Thirteenth Weekend After Pentecost (A/RCL): "That Others May Live"
Matthew 16:21-28; Romans 12:9-21
September 2-3, 2017
Holy Trinity Lutheran Church, Manasquan, NJ
In Fellowship Hall, right by the door to the sanctuary (next to the defibrillator), there’s a shadow box containing a folded American flag, a Bible, a thank you note and a certificate saying that the flag was flown on helicopter combat rescue missions by the 46th Expeditionary Rescue Squadron in which John Kosequat served. John, the son of Karen Kosequat, the head of our Altar Guild and adult choir member, was active duty in the United States Air Force, serving as a PJ, a paramedic who parachuted out of helicopters to aid and extract the wounded.
John fulfilled his Air Force commitment and became a student at Columbia University, from which he just graduated. Since his discharge from full-time military service he has been serving in the NY Air National Guard 106th Rescue Wing, which was deployed a week ago to Texas as part of Hurricane Harvey rescue efforts. On Wednesday night Senior Airman Kosequat and fellow Guardsman, Sergeant Ryan Dush, were on CNN, an interview accompanied by footage of their dramatic rescue of children and infants, including a one month old, from a flooded apartment complex. They kidded about being part of the Dad Squad, since each of them is a father. (Karen’s grandson Brody turned 2 years old in the spring.) The Guardsmen reported that over 3 days the 106th Rescue Wing rescued about 100 people by air and another 100 by boat. John had to swim across a street, which the floodwaters had turned into a river, in order to perform one of his rescues, in which he placed a harness around the child, clipped the child to himself, and then held on tight as both were hauled upwards into the safety of the helicopter.
The interviewer asked, “Why do you do this?” Sergeant Dush quoted their motto, “That Others May Live.” They said their goal is to help others in their time of greatest need, beginning with the most vulnerable: the youngest, the oldest, those with special medical needs. They didn’t say anything about the risk they run to their own life and safety. All in a day’s job….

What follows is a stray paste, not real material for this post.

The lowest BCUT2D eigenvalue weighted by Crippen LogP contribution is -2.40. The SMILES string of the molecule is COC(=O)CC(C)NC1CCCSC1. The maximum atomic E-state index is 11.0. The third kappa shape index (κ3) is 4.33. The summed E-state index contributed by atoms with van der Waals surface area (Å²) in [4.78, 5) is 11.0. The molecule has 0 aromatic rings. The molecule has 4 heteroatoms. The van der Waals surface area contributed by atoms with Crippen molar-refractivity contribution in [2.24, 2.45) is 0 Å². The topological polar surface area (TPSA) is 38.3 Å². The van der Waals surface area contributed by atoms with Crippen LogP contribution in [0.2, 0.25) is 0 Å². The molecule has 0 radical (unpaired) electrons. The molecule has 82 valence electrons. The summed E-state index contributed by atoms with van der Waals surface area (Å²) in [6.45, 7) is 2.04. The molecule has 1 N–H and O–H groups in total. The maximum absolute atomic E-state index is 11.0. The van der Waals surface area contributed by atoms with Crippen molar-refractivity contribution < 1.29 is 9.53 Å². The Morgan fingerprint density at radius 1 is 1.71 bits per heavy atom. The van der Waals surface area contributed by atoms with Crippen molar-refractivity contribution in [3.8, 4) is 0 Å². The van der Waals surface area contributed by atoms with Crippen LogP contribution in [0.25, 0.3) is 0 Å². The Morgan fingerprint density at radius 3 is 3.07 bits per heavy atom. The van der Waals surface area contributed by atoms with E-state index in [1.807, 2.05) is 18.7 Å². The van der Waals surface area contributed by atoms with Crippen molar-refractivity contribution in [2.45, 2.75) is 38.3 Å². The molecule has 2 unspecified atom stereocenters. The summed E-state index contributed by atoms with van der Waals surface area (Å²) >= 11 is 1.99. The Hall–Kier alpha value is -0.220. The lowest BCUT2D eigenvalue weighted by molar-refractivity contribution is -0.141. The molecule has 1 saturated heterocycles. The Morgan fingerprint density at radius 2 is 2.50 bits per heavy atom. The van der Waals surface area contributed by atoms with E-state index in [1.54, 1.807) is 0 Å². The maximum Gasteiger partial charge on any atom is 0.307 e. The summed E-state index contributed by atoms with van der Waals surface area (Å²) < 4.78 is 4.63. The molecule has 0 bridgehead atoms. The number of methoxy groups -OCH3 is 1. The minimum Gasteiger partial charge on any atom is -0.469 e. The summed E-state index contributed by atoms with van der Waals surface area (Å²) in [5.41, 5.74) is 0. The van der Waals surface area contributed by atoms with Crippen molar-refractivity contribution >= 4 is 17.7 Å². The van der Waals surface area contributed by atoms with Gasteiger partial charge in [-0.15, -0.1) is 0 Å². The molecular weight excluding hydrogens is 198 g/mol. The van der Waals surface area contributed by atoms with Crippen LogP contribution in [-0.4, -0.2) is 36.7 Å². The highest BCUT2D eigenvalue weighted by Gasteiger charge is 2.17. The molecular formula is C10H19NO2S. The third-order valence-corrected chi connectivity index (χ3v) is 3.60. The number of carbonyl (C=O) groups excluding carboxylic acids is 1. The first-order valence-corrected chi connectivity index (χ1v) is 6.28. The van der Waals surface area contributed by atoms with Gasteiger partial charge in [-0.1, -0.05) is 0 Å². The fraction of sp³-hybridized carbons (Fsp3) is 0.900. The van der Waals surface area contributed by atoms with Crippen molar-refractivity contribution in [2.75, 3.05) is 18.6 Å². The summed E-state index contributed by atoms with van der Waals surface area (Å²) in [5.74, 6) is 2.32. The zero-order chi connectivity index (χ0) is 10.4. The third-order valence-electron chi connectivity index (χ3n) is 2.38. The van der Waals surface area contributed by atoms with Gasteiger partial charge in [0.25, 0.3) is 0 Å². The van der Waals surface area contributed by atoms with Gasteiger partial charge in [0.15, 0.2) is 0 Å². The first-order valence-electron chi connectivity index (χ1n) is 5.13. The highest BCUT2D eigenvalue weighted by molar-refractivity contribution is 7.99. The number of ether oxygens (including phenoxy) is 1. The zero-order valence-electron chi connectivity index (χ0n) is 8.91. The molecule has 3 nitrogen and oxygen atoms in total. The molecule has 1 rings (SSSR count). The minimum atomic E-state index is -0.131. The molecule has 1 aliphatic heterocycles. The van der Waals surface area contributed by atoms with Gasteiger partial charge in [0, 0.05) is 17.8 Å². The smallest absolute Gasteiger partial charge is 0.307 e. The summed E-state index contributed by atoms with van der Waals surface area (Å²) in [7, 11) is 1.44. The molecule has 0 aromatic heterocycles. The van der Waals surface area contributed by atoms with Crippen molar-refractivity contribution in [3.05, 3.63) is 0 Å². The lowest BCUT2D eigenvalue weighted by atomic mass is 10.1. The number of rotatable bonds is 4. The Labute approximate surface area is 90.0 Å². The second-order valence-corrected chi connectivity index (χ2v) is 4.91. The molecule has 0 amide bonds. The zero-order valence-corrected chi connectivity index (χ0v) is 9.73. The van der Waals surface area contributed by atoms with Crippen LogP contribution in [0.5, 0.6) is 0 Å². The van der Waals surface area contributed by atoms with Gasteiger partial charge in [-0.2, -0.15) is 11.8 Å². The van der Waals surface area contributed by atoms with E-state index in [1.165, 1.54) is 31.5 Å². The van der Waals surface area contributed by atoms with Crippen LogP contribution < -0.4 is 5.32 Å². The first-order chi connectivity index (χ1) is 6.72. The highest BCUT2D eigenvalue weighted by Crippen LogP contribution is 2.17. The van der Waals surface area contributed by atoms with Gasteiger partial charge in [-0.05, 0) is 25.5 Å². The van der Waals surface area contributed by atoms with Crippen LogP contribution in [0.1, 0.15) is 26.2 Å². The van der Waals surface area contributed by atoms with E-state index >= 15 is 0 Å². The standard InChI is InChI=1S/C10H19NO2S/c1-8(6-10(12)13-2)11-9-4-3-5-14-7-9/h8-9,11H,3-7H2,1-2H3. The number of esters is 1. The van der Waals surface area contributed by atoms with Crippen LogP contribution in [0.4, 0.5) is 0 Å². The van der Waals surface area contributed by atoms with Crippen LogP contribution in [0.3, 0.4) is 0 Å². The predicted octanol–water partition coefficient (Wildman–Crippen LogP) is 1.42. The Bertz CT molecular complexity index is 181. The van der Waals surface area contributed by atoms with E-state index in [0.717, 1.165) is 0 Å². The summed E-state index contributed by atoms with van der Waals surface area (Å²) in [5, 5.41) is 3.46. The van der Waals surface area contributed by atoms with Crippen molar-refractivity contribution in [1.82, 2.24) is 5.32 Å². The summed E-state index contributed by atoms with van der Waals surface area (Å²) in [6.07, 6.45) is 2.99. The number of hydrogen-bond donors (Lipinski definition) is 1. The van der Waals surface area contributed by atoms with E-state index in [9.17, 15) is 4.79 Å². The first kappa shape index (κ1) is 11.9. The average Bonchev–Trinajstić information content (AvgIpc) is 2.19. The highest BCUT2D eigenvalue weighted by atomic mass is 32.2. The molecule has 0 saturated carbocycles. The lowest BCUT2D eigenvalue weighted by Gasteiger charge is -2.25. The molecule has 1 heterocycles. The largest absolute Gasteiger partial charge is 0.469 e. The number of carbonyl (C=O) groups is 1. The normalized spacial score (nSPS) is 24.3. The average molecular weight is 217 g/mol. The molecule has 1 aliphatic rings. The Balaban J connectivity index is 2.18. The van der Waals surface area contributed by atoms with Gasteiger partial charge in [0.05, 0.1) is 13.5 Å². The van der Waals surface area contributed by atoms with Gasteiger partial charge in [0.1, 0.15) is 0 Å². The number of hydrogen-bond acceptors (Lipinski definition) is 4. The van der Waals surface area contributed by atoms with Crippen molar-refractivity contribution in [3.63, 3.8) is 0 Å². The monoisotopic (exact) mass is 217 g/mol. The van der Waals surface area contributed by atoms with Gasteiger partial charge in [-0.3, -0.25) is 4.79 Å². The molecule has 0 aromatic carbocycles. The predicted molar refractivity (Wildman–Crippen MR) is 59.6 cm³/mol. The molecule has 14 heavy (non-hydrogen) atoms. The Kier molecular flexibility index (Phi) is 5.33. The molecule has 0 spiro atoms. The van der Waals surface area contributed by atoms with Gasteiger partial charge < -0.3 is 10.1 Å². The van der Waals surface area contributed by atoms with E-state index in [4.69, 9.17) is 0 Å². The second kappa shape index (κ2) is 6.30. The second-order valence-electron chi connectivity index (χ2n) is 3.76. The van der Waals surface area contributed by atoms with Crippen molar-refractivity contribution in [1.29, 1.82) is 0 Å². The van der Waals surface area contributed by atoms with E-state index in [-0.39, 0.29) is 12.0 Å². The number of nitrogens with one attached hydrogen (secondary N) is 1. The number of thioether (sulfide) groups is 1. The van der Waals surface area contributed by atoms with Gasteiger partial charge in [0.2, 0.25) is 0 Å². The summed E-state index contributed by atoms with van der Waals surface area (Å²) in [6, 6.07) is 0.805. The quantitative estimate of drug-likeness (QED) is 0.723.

This weekend’s lesson from Romans includes this advice:
Let love be genuine… love one another with mutual affection… extend hospitality to strangers… Do not be overcome by evil, but overcome evil with good. (Romans 12:9-10, 13b, 21)
In the Gospel Jesus tells His disciples where the path of love that He follows will lead:
…Jesus began to show the disciples that he must go to Jerusalem and undergo great suffering at the hands of the elders and chief priests and scribes, and be killed, and on the third day be raised. And Peter took him aside and began to rebuke him, saying, “God forbid it, Lord! This must never happen to you.” But he turned and said to Peter, “Get behind me, Satan! You are a stumbling block to me; for you are setting your mind not on divine things but on human things.” (Matthew 16:21-23)
That word “rebuke” is harsh. Jesus rebukes evil spirits; Jesus rebukes wind and waves – and now, amazingly, Peter who had just affirmed, “You are the Messiah, the Son of the living God” (Matt. 16:16), rebukes Jesus. Why? Why does Peter react so immediately, so strongly, so viscerally, to Jesus’ first Passion prediction?
1) Peter pictured a different kind of Messiah than Jesus had in mind. Peter was a first century Jew who assumed the Messiah would be a military leader who would overthrow Roman rule and restore autonomy to the Jews. In contrast, Jesus understood Himself to be a Suffering Servant, obedient to His Father’s will, destined to rule over a kingdom “not of this world.”